It is a fact that electrification reduces fuel consumption in hybrid vehicles and enables electric vehicles to travel with zero emissions. Yet for Dr Rolf Bulander, member of the board of management at Robert Bosch GmbH, there’s more to it than that. “Electromobility is not just a matter of emissions and costs. It’s also a question of dynamics, power and driving enjoyment. In short: electromobility is about going beyond pure calculation to generate more emotion,” says Bulander, who is in charge of powertrain technology at Bosch. The company is working on electric and hybrid drives that can do much more than cut fuel consumption. For example, a new torque-vectoring function features a separate motor to drive each axle or even each individual wheel.


Dr Rolf Bulander

Dr Rolf Bulander

Bosch has already put individual-axle drive into series production with PSA. In the Peugeot 3008 Hybrid4, the electric motor drives the rear axle, while the internal-combustion engine is connected to the front axle. That means anyone who buys this diesel hybrid model gets all-wheel drive as standard. This arrangement is called the axle-split hybrid. Bosch prototypes show that the principle of individual-axle drive could be expanded still further in the future using compact electric motors. Such an expanded torque-vectoring function relies on giving each wheel on the front axle its own electric motor. Road holding is improved by the way these motors are connected, which lets them brake and accelerate the wheels individually. This function could eventually enhance sports cars’ cornering, even in borderline skid situations, as well as making it easier to handle SUVs on challenging terrain.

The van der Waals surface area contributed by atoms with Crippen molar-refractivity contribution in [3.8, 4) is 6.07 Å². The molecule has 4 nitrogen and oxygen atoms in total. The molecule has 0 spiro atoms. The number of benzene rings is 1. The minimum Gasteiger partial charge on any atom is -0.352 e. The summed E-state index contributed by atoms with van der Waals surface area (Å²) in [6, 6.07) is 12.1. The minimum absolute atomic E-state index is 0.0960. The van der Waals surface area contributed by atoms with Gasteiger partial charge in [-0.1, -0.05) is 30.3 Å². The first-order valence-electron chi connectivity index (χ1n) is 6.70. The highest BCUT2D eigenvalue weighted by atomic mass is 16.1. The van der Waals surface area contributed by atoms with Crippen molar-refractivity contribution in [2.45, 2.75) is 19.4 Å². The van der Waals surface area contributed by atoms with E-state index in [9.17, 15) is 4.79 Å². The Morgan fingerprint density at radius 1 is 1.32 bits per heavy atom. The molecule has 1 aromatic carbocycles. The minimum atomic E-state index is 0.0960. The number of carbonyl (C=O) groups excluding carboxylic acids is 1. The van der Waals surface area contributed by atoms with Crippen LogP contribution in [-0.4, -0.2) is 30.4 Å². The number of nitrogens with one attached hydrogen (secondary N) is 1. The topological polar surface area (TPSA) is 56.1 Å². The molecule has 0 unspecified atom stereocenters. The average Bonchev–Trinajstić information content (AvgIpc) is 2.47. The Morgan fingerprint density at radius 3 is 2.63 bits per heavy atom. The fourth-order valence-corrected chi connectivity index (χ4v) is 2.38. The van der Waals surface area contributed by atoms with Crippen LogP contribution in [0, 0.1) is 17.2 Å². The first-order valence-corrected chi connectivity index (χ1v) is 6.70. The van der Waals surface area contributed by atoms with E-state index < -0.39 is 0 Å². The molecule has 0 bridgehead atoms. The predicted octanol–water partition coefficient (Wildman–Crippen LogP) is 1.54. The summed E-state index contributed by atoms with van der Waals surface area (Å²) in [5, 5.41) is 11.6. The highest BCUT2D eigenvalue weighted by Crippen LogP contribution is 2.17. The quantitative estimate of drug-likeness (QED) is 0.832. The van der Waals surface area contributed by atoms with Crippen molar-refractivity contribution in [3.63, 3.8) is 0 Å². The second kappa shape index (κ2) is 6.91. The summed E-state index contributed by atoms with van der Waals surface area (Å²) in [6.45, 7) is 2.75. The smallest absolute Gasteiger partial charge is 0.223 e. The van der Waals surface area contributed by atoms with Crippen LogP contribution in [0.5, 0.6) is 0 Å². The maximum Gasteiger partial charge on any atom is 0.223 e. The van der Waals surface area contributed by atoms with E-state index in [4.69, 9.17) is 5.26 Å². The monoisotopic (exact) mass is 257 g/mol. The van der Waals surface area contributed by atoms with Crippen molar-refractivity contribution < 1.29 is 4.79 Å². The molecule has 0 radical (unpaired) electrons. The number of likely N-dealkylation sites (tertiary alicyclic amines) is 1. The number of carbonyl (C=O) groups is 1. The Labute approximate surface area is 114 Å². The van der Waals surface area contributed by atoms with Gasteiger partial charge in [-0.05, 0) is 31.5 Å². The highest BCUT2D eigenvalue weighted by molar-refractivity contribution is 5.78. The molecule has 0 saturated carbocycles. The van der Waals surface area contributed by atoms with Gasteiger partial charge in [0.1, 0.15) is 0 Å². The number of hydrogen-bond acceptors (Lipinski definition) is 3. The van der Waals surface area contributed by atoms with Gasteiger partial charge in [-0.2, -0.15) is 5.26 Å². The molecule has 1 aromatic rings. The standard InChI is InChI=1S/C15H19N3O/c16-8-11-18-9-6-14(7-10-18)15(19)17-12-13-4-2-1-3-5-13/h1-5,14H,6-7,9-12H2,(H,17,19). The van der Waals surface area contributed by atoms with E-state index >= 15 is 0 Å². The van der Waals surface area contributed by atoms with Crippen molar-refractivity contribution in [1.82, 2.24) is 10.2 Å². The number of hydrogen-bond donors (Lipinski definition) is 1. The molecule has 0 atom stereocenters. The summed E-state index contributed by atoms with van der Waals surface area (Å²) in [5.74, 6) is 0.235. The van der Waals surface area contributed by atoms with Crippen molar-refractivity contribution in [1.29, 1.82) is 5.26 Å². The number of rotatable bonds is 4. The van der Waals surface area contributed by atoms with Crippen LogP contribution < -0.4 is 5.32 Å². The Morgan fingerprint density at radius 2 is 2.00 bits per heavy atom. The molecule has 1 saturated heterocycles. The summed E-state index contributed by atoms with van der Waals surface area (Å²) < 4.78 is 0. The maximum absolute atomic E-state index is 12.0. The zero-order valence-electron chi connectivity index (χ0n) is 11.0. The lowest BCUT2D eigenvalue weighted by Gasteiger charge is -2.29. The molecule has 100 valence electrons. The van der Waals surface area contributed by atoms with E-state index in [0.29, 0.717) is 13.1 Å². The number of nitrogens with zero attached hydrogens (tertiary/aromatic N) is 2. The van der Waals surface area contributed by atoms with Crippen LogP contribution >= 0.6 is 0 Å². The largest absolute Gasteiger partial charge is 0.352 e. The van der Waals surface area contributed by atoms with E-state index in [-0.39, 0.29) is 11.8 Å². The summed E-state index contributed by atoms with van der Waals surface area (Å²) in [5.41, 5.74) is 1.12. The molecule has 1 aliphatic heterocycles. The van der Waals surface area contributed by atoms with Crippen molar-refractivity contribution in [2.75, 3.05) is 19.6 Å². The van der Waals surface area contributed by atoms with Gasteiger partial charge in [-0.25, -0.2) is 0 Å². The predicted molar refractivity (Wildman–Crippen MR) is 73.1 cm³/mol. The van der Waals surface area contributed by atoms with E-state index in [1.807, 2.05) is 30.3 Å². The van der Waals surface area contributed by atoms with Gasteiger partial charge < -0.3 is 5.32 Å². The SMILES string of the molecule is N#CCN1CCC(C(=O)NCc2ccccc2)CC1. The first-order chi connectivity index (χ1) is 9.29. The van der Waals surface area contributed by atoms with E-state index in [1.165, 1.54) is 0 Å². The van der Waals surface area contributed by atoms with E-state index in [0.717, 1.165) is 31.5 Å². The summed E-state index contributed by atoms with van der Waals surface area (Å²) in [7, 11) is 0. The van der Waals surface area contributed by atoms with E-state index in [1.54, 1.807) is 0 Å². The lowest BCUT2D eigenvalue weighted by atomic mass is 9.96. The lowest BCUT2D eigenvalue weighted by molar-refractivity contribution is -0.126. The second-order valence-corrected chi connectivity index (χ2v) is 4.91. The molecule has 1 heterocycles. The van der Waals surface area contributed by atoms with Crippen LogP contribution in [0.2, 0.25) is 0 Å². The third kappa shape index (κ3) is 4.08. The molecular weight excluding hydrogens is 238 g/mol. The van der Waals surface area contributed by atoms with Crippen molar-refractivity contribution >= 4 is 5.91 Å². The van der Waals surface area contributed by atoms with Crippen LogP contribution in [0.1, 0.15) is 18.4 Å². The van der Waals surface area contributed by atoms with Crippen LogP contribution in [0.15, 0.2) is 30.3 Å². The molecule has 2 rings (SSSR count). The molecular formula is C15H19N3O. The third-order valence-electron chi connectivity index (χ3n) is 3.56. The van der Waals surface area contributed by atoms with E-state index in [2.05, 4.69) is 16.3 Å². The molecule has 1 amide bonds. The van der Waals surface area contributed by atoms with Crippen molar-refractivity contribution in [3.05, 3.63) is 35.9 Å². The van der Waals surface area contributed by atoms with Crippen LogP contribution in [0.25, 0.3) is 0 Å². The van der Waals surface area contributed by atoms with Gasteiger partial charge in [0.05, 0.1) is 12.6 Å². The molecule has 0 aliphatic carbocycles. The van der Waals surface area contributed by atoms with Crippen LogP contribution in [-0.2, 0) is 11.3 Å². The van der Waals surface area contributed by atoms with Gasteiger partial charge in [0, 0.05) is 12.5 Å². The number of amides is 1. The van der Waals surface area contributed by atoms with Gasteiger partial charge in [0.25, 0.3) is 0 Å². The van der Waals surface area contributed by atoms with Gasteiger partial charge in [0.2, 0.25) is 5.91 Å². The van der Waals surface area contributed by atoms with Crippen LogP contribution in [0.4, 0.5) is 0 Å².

Additional Torque
Purely electric motors can also evoke considerably more emotion. As soon as the driver hits the gas pedal, the torque is there immediately – which lets electric cars pull away from traffic lights as if they had a high-performance combustion engine. One example of this is the Bosch SMG 180/120 
electric motor, which powers models such as the smart fortwo electric drive and the Fiat 500e. In hybrid vehicles, however, the electric motor often serves as support. That this can also increase driving enjoyment is shown by the boost-recuperation system. In Bosch’s new 48-volt hybrid, a generator supports the combustion engine with 150 newton meters of torque to deliver plenty of additional forward drive. Bosch’s high-voltage hybrid technology goes even further and enables purely electric driving, for example in the Porsche Panamera plug-in. What’s more, the electrical components support the combustion engine, allowing it to run at its most efficient operating point.

To demonstrate how emotive electrification can be, Bosch has produced prototypes featuring several electric motors that can accelerate individual wheels. This allows precise torque support, which greatly improves vehicle dynamics while also cutting fuel consumption by half. “We’re putting the brakes on CO2 emissions and accelerating the driver’s pulse,” says Bulander. Individual control of each wheel creates the sensation that the vehicle is driving on rails – and makes every bend a lesson in how thrilling electromobility can be, he adds.



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